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By Chris | April 30 2013
By Mike Espindle
The haute horologie brand Maitres du Temps’ stunning Chapter Three timepiece, which has a secret user-activated reveal window at 12 o’clock, now gets a few more color options for the discerning watch collector to ponder. A silver or charcoal face now adds to the enviable options.
The always distinctive look of a DeBethune timepiece is unmistakable. This year the house adds a sleek, black oxidized zirconium metal case to its artful mix of fine horology and futuristic design on its DB28. Also, a collection of four limited editions of coin-inpired art watches that feature the 12 Chinese zodiac signs was another highlight at the booth.
Adventure watchmakers Linde Werdelin add a tech-feel moon phase to their iconic Oktopus dive watch for this year. Look for the addition of more nontraditional complications on their dive watches moving forward as well as the integration of new cutting-edge materials, like compressed carbon fiber, across their entire line.
In a nod to traditional haute horology, the engineer/designers at innovative brand HYT ad an elegant tourbillion to their unique fluid-based time-telling movement. The miniature pumps that control the indicating fluids had to be angled to accommodate the movement changes and module, but that only indicates the flexibility of their unorthodox approach.
One of watchmaking’s “mad designers,” Yvan Arpa’s Artya studio introduces this rock-inspired Son of Sound timepiece. With a case shape and face details inspired by vintage Epiphone guitars and `’tuning pegs`’ for crowns and pushers, the watch face itself can be as customizable as any guitar is. This model features a Union Jack in wood marquetry.
Bulgari flexes some haute horological muscle with a series of animated minute repeaters inspired by the characters of the 16th century Comedia dell’Arte. This colorful complication features the character Brighella. Other show highlights included additions to the Octa and Bulgari Bulgari watch lines.
The UR-110PTH debuted in Basel from cutting-edge watchmaker Urwerk. It is a timepiece of contrasts…bright red and neon green on rich blackened platinum. The side-slung version of Urwerk’s signature orbital/satelling time telling approach gains sharp legibility as well as style in this iteration.
The master enamelists at the house of DeLaneau exhibited an amazing line of over 70 new timepieces at the show. Many of the watches utilized an almost expressionist/pointillist style to evoke a relaxed and nostalgic artistic vibe, like the tulip fields exhibited above. Each watch represents hundreds of hours of diligent and exacting enamel brushwork.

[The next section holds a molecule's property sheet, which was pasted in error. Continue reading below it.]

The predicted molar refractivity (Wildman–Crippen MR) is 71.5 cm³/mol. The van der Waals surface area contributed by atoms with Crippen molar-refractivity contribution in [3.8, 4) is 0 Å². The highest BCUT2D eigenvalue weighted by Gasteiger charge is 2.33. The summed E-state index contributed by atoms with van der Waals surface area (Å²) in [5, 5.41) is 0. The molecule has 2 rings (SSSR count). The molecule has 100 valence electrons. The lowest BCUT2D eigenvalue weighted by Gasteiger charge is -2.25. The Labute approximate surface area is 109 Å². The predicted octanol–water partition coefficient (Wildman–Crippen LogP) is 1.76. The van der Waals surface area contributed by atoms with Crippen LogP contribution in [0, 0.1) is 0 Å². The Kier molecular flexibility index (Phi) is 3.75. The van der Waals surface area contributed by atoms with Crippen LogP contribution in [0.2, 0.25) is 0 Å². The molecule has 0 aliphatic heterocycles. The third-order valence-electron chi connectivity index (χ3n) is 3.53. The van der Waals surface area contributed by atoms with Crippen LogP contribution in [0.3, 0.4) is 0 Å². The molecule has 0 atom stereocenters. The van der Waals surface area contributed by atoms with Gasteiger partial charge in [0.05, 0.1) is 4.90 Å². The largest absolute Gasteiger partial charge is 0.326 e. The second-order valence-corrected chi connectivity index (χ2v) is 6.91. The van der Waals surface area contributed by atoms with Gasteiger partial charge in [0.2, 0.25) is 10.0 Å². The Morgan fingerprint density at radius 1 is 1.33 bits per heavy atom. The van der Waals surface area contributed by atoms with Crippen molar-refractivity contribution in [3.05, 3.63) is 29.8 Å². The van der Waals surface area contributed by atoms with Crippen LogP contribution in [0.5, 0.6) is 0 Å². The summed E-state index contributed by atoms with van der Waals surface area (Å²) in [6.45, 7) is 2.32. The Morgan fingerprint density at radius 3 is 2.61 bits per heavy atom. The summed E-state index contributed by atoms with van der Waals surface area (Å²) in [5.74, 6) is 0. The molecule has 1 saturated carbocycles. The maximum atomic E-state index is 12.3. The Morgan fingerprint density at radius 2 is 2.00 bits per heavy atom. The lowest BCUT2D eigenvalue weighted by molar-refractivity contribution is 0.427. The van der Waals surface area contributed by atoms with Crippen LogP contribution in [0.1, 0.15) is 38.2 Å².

Boldly independent watchmaker Peter Speake-Marin presents a whimsical side in the first piece in his Mechanical Art collection. The Triad features triple hour-minute indications over a superb open dial, all set in a steel case crowned with a regal red gold bezel. Not three times zones, mind you, but an interlinked triple clockface that is fascinating to watch.
Ulysse Nardin stunned the show with an in-house developed musical mechanical watch that plays the melody to the Sinatra hit “Strangers in the Night.” Notes are struck using a `’music box`’ type method with small pins striking the metal blades visible on the face. The series is limited to 99 editions.
Romain Jerome watches are always special and out-of-the-box, like their Titanic DNA and Moon Lander series. There were extensions to those lines displayed at the show, as well as two limited edition new models. This retro “mechanical digital” Spacecraft watch harkens back to the 1970s with its approach to time-telling (with a digital look that is 100 percent mechanical).
In a hectic world, the watchmakers at atelier house Antoine Martin want us all to take it a little slower. This Slow Runner timepiece ticks along at just 7,200 beats per hour, a rate more typical of vintage pocket watches than today’s high-frequency chronometers, which represents 1MHz. A large seconds hand calls attention to the timepieces two-stop time counter, which only enhances the Zen qualities you’ll experience as a wearer.
In what many may consider the ultimate sport watch, master watchmaker Christophe Claret’s Kantharos timepiece packs a lot of unconventionality into a familiar watch approach. First, an all titanium case, add in a force constant function and top it off with a chrono-monopusher linked to a single-ping sonnerie function, giving the user an audible cue when the chronograph starts and stops.
In one of the most compelling new functions to be seen at this year’s show, Maurice LaCroix’s Mysterious Seconds watch presents a double-ended seconds indicator that appears to “float” around the watch face. The first thirty seconds are marked off in a retrograde arc along the x-axis and the last 30 are ticked off by the other end of the indicator traveling along the y-axis while the center pivot orbits around the crosshairs of the gauge. Fascinating.